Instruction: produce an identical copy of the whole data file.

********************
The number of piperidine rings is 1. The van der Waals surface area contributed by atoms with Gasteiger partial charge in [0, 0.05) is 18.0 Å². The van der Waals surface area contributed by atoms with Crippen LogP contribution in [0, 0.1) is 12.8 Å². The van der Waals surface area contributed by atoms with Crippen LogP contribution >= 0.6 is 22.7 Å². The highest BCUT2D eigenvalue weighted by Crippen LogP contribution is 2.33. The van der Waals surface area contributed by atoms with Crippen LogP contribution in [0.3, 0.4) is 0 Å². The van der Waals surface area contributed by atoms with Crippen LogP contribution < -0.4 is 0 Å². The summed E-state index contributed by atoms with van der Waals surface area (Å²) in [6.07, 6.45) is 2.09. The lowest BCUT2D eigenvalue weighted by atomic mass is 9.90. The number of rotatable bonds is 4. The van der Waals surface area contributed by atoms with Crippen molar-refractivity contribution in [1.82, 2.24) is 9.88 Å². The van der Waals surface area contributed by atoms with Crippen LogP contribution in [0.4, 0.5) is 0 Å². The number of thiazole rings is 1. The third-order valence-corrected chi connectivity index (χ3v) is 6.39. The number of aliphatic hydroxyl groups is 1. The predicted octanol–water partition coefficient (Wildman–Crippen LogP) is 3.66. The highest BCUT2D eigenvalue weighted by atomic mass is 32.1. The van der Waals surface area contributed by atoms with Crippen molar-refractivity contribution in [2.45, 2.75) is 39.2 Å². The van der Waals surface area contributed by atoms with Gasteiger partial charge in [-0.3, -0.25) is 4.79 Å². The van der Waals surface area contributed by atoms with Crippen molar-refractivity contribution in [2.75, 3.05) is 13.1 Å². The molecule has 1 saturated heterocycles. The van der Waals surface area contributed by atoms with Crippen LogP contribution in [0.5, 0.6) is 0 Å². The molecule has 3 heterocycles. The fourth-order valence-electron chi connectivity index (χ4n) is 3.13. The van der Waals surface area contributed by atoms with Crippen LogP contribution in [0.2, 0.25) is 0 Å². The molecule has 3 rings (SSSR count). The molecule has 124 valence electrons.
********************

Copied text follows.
The number of piperidine rings is 1. The van der Waals surface area contributed by atoms with Gasteiger partial charge in [0, 0.05) is 18.0 Å². The van der Waals surface area contributed by atoms with Crippen LogP contribution in [0, 0.1) is 12.8 Å². The van der Waals surface area contributed by atoms with Crippen LogP contribution >= 0.6 is 22.7 Å². The highest BCUT2D eigenvalue weighted by Crippen LogP contribution is 2.33. The van der Waals surface area contributed by atoms with Crippen LogP contribution in [0.3, 0.4) is 0 Å². The van der Waals surface area contributed by atoms with Crippen LogP contribution < -0.4 is 0 Å². The summed E-state index contributed by atoms with van der Waals surface area (Å²) in [6.07, 6.45) is 2.09. The lowest BCUT2D eigenvalue weighted by atomic mass is 9.90. The number of rotatable bonds is 4. The van der Waals surface area contributed by atoms with Crippen molar-refractivity contribution in [1.82, 2.24) is 9.88 Å². The van der Waals surface area contributed by atoms with Crippen LogP contribution in [0.4, 0.5) is 0 Å². The number of thiazole rings is 1. The third-order valence-corrected chi connectivity index (χ3v) is 6.39. The number of aliphatic hydroxyl groups is 1. The predicted octanol–water partition coefficient (Wildman–Crippen LogP) is 3.66. The highest BCUT2D eigenvalue weighted by atomic mass is 32.1. The van der Waals surface area contributed by atoms with Crippen molar-refractivity contribution in [2.45, 2.75) is 39.2 Å². The van der Waals surface area contributed by atoms with Gasteiger partial charge in [-0.3, -0.25) is 4.79 Å². The van der Waals surface area contributed by atoms with Crippen molar-refractivity contribution in [2.75, 3.05) is 13.1 Å². The molecule has 1 saturated heterocycles. The van der Waals surface area contributed by atoms with Crippen LogP contribution in [0.5, 0.6) is 0 Å². The molecule has 3 heterocycles. The fourth-order valence-electron chi connectivity index (χ4n) is 3.13. The van der Waals surface area contributed by atoms with Crippen LogP contribution in [0.2, 0.25) is 0 Å². The molecule has 3 rings (SSSR count). The molecule has 124 valence electrons.